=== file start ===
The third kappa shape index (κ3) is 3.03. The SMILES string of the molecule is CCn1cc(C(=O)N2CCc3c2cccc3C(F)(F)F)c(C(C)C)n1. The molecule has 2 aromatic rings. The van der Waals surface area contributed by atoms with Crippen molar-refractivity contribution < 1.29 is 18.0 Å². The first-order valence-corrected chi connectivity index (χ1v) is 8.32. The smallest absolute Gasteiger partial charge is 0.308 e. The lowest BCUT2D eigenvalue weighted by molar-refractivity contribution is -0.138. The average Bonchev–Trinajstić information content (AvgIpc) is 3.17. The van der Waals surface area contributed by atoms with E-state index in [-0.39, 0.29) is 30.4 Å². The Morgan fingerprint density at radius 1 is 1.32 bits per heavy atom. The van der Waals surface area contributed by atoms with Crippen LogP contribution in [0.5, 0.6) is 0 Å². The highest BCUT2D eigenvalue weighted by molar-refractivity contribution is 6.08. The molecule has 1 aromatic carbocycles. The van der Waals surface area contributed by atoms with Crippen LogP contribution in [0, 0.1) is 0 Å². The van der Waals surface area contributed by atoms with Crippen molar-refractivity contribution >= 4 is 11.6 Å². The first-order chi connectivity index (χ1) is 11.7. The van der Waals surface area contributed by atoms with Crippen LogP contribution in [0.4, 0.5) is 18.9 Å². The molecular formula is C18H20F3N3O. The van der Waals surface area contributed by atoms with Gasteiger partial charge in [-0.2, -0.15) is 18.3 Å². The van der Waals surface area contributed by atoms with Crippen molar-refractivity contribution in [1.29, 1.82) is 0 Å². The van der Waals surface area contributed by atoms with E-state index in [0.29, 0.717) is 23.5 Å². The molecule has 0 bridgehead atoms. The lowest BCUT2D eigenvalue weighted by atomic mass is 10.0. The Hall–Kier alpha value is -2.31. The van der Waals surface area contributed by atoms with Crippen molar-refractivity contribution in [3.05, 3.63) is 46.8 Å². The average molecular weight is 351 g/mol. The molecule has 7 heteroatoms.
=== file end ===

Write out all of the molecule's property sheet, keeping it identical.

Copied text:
The third kappa shape index (κ3) is 3.03. The SMILES string of the molecule is CCn1cc(C(=O)N2CCc3c2cccc3C(F)(F)F)c(C(C)C)n1. The molecule has 2 aromatic rings. The van der Waals surface area contributed by atoms with Crippen molar-refractivity contribution < 1.29 is 18.0 Å². The first-order valence-corrected chi connectivity index (χ1v) is 8.32. The smallest absolute Gasteiger partial charge is 0.308 e. The lowest BCUT2D eigenvalue weighted by molar-refractivity contribution is -0.138. The average Bonchev–Trinajstić information content (AvgIpc) is 3.17. The van der Waals surface area contributed by atoms with E-state index in [-0.39, 0.29) is 30.4 Å². The Morgan fingerprint density at radius 1 is 1.32 bits per heavy atom. The van der Waals surface area contributed by atoms with Crippen LogP contribution in [0.5, 0.6) is 0 Å². The highest BCUT2D eigenvalue weighted by molar-refractivity contribution is 6.08. The molecule has 1 aromatic carbocycles. The van der Waals surface area contributed by atoms with Crippen LogP contribution in [0, 0.1) is 0 Å². The van der Waals surface area contributed by atoms with Crippen molar-refractivity contribution >= 4 is 11.6 Å². The first-order chi connectivity index (χ1) is 11.7. The van der Waals surface area contributed by atoms with Crippen LogP contribution in [0.4, 0.5) is 18.9 Å². The molecular formula is C18H20F3N3O. The van der Waals surface area contributed by atoms with Gasteiger partial charge in [-0.2, -0.15) is 18.3 Å². The van der Waals surface area contributed by atoms with Crippen molar-refractivity contribution in [1.29, 1.82) is 0 Å². The van der Waals surface area contributed by atoms with E-state index in [0.29, 0.717) is 23.5 Å². The molecule has 0 bridgehead atoms. The lowest BCUT2D eigenvalue weighted by atomic mass is 10.0. The Hall–Kier alpha value is -2.31. The van der Waals surface area contributed by atoms with Crippen molar-refractivity contribution in [3.05, 3.63) is 46.8 Å². The average molecular weight is 351 g/mol. The molecule has 7 heteroatoms.